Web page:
Litigation relating to personal injuries from the Camp Lejeune water contamination is beginning to ramp up. In fact, a status conference hearing has been scheduled for April 5, 2023 in one of the cases. But before we discuss what will happen during that conference, let’s take a quick look at how we got here.
Before the Camp Lejeune Lawsuits
If you’ve been keeping up with the Camp Lejeune water contamination news stories, you’ll recall that President Biden signed the Camp Lejeune Justice Act of 2022 (CLJA) into law in August of last year. The law states that eligible individuals may sue the federal government to recover damages due to exposure to contaminated water from Camp Lejeune.
But before someone can file suit, they must first file an administrative claim with the U.S. Navy Judge Advocate General (JAG). If JAG hasn’t completed processing the claim within six months of filing, the individual can choose to continue waiting or file a civil suit in federal court.
Administrative claims have been pouring into JAG, with tens of thousands filed so far. And as of the time of this writing, it’s not believed that any of those claims have been fully processed. This is a bit frustrating, as most people would prefer to receive compensation for their injuries without having to go to court, or at the very least least, to have some response from the administrative claims process.
With no substantial progress being made with the administrative claims and the six-month waiting period having passed for initial administrative claim filers, the lawsuits have started. There are now at least several hundred cases pending in federal court for the Eastern District of North Carolina before the Honorable U.S. District Judge James C. Dever III.
The Camp Lejeune Water Status Conference
A pre-trial status conference is intended to help the court manage the pre-trial aspects of the case. According to the March 20, 2023 order, the court will hold its status conference at 1 pm on April 5, 2023 at the Terry Sanford Federal Building and United States Courthouse here in Raleigh, North Carolina, where I practice law. At the conference, the court and parties to the lawsuit will discuss various pre-trial matters, such as:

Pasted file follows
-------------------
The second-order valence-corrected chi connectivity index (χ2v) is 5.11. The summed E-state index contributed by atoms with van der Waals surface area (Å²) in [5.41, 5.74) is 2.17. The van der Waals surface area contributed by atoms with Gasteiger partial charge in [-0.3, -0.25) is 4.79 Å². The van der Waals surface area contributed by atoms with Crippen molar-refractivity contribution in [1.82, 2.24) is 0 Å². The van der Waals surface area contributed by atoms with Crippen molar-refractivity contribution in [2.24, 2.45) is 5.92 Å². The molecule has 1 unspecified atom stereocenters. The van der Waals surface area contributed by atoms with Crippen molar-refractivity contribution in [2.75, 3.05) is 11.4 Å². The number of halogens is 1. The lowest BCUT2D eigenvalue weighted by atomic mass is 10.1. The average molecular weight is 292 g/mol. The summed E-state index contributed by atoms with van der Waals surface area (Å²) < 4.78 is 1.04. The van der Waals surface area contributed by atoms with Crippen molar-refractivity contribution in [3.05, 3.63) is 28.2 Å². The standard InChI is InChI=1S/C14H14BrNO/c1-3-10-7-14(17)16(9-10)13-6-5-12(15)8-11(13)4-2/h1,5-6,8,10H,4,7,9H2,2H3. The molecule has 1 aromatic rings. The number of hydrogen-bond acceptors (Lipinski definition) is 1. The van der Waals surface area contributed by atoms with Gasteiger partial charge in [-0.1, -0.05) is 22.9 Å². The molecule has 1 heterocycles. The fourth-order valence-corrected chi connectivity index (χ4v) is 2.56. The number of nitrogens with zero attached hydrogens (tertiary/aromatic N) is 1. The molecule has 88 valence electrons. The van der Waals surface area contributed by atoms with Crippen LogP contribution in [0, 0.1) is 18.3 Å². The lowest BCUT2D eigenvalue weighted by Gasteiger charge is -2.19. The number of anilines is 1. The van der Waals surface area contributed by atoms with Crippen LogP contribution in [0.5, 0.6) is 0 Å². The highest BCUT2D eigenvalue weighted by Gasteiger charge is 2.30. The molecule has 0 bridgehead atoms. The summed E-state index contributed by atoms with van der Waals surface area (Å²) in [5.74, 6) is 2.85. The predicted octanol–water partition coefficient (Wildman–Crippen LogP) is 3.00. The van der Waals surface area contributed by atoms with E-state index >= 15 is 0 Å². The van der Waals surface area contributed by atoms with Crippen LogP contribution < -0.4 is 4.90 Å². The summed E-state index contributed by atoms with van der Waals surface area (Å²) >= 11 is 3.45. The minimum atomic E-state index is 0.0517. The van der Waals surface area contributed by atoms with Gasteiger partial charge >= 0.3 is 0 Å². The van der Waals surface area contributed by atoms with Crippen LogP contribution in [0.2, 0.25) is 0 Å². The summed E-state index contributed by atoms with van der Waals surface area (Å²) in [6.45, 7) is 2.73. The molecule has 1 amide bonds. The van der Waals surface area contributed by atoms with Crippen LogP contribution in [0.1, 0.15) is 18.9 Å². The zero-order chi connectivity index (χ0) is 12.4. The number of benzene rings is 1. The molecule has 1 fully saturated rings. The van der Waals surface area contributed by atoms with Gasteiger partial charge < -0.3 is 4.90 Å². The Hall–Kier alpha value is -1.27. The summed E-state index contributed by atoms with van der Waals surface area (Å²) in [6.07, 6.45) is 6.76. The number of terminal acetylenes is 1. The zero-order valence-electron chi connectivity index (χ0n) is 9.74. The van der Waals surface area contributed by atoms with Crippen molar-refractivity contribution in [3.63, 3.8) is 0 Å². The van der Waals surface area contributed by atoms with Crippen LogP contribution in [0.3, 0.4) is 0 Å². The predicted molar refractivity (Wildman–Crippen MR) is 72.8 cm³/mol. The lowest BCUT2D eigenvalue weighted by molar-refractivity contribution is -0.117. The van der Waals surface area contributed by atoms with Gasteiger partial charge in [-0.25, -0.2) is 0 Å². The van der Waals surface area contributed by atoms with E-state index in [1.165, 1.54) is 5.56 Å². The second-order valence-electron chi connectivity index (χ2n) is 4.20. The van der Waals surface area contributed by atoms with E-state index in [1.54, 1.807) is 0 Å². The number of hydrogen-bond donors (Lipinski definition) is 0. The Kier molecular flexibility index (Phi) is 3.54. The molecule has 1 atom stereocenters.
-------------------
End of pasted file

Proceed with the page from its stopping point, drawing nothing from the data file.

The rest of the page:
- Protecting evidence.
- Identifying expert witnesses.
- Handling depositions.
- Sorting out the procedures for confirming the specific chemicals claimed to have caused injuries, as well as where those chemicals came from and when they were discharged.
- Establishing the process for potential settlement or mediation.
- Addressing the process for initial disclosures.
As you can see, these issues are vitally important, and with the huge volume of cases expected to be filed, the federal court in North Carolina will need an efficient system or the cases will take many years to resolve.
Further, the issue of handling initial disclosures is especially important because it refers to each party in the lawsuit providing a list to the other side that identifies the potential evidence they may use in the case. This means listing the identity of any potential witnesses and describing the documents or other evidence each side has. Each side must provide these “initial disclosures” without the other party having to first send a formal discovery request. One of the goals of the initial disclosure requirement is to save time during discovery (which is often the longest and most expensive part of litigation).
After this status conference, the judge and parties in the case will have a clearer picture of what they can expect from the other side before trial. This will then make it easier for the judge to schedule the other parts of the litigation, such as completing discovery and when the litigants must file certain motions.
There’s still potentially a long way to obtaining recovery if you’ve been injured from the water at Camp Lejeune. But the good news is that things are moving, even if a bit slow. Things should begin picking up, and maybe we’ll see some settlements once JAG can make some progress in processing all the administrative claims after setting up its website to accept electronic filings.
In the meantime, you might have questions about whether your injuries are the result of Camp Lejeune’s water contamination and/or how to proceed with legal action. If so, feel free to contact me and I’ll see what I can do to assist you. My direct line at the office is 919.334.6277.